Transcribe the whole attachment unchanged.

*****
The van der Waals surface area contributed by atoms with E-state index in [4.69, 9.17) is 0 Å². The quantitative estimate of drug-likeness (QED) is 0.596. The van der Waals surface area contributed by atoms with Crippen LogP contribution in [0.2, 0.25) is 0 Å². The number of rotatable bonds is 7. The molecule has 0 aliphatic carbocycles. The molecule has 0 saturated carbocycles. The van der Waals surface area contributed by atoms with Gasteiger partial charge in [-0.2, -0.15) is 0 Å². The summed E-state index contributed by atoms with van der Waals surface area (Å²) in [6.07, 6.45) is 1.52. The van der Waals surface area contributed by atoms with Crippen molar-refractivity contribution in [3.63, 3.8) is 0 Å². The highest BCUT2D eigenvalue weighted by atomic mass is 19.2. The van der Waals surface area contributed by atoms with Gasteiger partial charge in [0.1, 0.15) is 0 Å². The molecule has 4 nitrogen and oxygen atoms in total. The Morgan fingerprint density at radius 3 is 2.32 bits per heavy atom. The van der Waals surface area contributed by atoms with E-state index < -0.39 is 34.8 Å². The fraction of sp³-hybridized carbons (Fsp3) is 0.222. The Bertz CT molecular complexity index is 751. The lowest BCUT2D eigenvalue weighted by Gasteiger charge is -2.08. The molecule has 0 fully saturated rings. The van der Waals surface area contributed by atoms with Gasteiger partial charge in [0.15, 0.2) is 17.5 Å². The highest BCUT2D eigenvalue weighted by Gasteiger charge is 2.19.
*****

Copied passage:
The van der Waals surface area contributed by atoms with E-state index in [4.69, 9.17) is 0 Å². The quantitative estimate of drug-likeness (QED) is 0.596. The van der Waals surface area contributed by atoms with Crippen LogP contribution in [0.2, 0.25) is 0 Å². The number of rotatable bonds is 7. The molecule has 0 aliphatic carbocycles. The molecule has 0 saturated carbocycles. The van der Waals surface area contributed by atoms with Gasteiger partial charge in [-0.2, -0.15) is 0 Å². The summed E-state index contributed by atoms with van der Waals surface area (Å²) in [6.07, 6.45) is 1.52. The van der Waals surface area contributed by atoms with Crippen molar-refractivity contribution in [3.63, 3.8) is 0 Å². The highest BCUT2D eigenvalue weighted by atomic mass is 19.2. The van der Waals surface area contributed by atoms with Gasteiger partial charge in [0.1, 0.15) is 0 Å². The molecule has 4 nitrogen and oxygen atoms in total. The Morgan fingerprint density at radius 3 is 2.32 bits per heavy atom. The van der Waals surface area contributed by atoms with E-state index < -0.39 is 34.8 Å². The fraction of sp³-hybridized carbons (Fsp3) is 0.222. The Bertz CT molecular complexity index is 751. The lowest BCUT2D eigenvalue weighted by Gasteiger charge is -2.08. The molecule has 0 fully saturated rings. The van der Waals surface area contributed by atoms with Gasteiger partial charge in [0.15, 0.2) is 17.5 Å². The highest BCUT2D eigenvalue weighted by Gasteiger charge is 2.19.